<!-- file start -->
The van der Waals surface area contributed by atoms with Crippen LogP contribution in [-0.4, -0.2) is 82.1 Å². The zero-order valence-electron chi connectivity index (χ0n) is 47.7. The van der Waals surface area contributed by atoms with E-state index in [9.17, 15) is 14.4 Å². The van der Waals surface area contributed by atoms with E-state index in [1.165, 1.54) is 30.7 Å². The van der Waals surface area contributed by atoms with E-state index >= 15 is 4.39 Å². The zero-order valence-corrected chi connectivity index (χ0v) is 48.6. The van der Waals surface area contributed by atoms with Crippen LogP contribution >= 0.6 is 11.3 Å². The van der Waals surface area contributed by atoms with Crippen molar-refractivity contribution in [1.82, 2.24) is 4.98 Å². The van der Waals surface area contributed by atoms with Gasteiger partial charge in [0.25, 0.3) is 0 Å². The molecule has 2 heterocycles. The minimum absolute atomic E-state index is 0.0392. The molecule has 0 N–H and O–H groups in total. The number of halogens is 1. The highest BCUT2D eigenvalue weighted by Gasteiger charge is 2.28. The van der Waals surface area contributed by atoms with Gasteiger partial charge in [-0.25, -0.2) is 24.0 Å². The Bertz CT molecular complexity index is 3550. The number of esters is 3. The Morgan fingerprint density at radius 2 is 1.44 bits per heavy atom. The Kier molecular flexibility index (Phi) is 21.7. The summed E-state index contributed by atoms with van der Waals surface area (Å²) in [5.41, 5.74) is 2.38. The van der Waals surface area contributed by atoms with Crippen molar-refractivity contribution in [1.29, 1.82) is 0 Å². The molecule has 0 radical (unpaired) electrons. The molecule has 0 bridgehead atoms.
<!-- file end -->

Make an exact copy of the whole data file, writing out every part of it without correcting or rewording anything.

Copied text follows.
The van der Waals surface area contributed by atoms with Crippen LogP contribution in [-0.4, -0.2) is 82.1 Å². The zero-order valence-electron chi connectivity index (χ0n) is 47.7. The van der Waals surface area contributed by atoms with E-state index in [9.17, 15) is 14.4 Å². The van der Waals surface area contributed by atoms with E-state index in [1.165, 1.54) is 30.7 Å². The van der Waals surface area contributed by atoms with E-state index >= 15 is 4.39 Å². The zero-order valence-corrected chi connectivity index (χ0v) is 48.6. The van der Waals surface area contributed by atoms with Crippen LogP contribution >= 0.6 is 11.3 Å². The van der Waals surface area contributed by atoms with Crippen molar-refractivity contribution in [1.82, 2.24) is 4.98 Å². The van der Waals surface area contributed by atoms with Gasteiger partial charge in [0.25, 0.3) is 0 Å². The molecule has 2 heterocycles. The minimum absolute atomic E-state index is 0.0392. The molecule has 0 N–H and O–H groups in total. The number of halogens is 1. The highest BCUT2D eigenvalue weighted by Gasteiger charge is 2.28. The van der Waals surface area contributed by atoms with Gasteiger partial charge in [-0.25, -0.2) is 24.0 Å². The Bertz CT molecular complexity index is 3550. The number of esters is 3. The Morgan fingerprint density at radius 2 is 1.44 bits per heavy atom. The Kier molecular flexibility index (Phi) is 21.7. The summed E-state index contributed by atoms with van der Waals surface area (Å²) in [5.41, 5.74) is 2.38. The van der Waals surface area contributed by atoms with Crippen molar-refractivity contribution in [1.29, 1.82) is 0 Å². The molecule has 0 radical (unpaired) electrons. The molecule has 0 bridgehead atoms.